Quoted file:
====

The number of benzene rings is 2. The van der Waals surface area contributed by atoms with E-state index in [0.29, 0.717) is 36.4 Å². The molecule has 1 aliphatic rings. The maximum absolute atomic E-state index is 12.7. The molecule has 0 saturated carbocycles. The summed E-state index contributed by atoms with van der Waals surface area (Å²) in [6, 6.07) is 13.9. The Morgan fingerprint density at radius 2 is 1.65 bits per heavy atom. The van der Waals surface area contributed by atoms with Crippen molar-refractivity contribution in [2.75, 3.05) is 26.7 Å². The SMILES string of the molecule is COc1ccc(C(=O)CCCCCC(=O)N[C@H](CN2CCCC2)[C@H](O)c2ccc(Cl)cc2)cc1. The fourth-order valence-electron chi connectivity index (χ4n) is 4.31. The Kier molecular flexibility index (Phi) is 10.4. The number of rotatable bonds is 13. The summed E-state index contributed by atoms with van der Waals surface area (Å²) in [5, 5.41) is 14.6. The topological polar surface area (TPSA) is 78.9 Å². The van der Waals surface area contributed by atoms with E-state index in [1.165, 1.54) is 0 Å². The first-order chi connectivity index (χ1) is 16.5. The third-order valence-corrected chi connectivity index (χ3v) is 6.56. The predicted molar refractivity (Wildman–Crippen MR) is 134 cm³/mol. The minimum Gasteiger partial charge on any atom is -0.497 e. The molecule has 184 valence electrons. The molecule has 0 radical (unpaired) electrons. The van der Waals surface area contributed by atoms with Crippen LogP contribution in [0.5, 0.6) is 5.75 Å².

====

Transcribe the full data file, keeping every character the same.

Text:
The number of benzene rings is 2. The van der Waals surface area contributed by atoms with E-state index in [0.29, 0.717) is 36.4 Å². The molecule has 1 aliphatic rings. The maximum absolute atomic E-state index is 12.7. The molecule has 0 saturated carbocycles. The summed E-state index contributed by atoms with van der Waals surface area (Å²) in [6, 6.07) is 13.9. The Morgan fingerprint density at radius 2 is 1.65 bits per heavy atom. The van der Waals surface area contributed by atoms with Crippen molar-refractivity contribution in [2.75, 3.05) is 26.7 Å². The SMILES string of the molecule is COc1ccc(C(=O)CCCCCC(=O)N[C@H](CN2CCCC2)[C@H](O)c2ccc(Cl)cc2)cc1. The fourth-order valence-electron chi connectivity index (χ4n) is 4.31. The Kier molecular flexibility index (Phi) is 10.4. The number of rotatable bonds is 13. The summed E-state index contributed by atoms with van der Waals surface area (Å²) in [5, 5.41) is 14.6. The topological polar surface area (TPSA) is 78.9 Å². The van der Waals surface area contributed by atoms with E-state index in [1.165, 1.54) is 0 Å². The first-order chi connectivity index (χ1) is 16.5. The third-order valence-corrected chi connectivity index (χ3v) is 6.56. The predicted molar refractivity (Wildman–Crippen MR) is 134 cm³/mol. The minimum Gasteiger partial charge on any atom is -0.497 e. The molecule has 184 valence electrons. The molecule has 0 radical (unpaired) electrons. The van der Waals surface area contributed by atoms with Crippen LogP contribution in [0.5, 0.6) is 5.75 Å².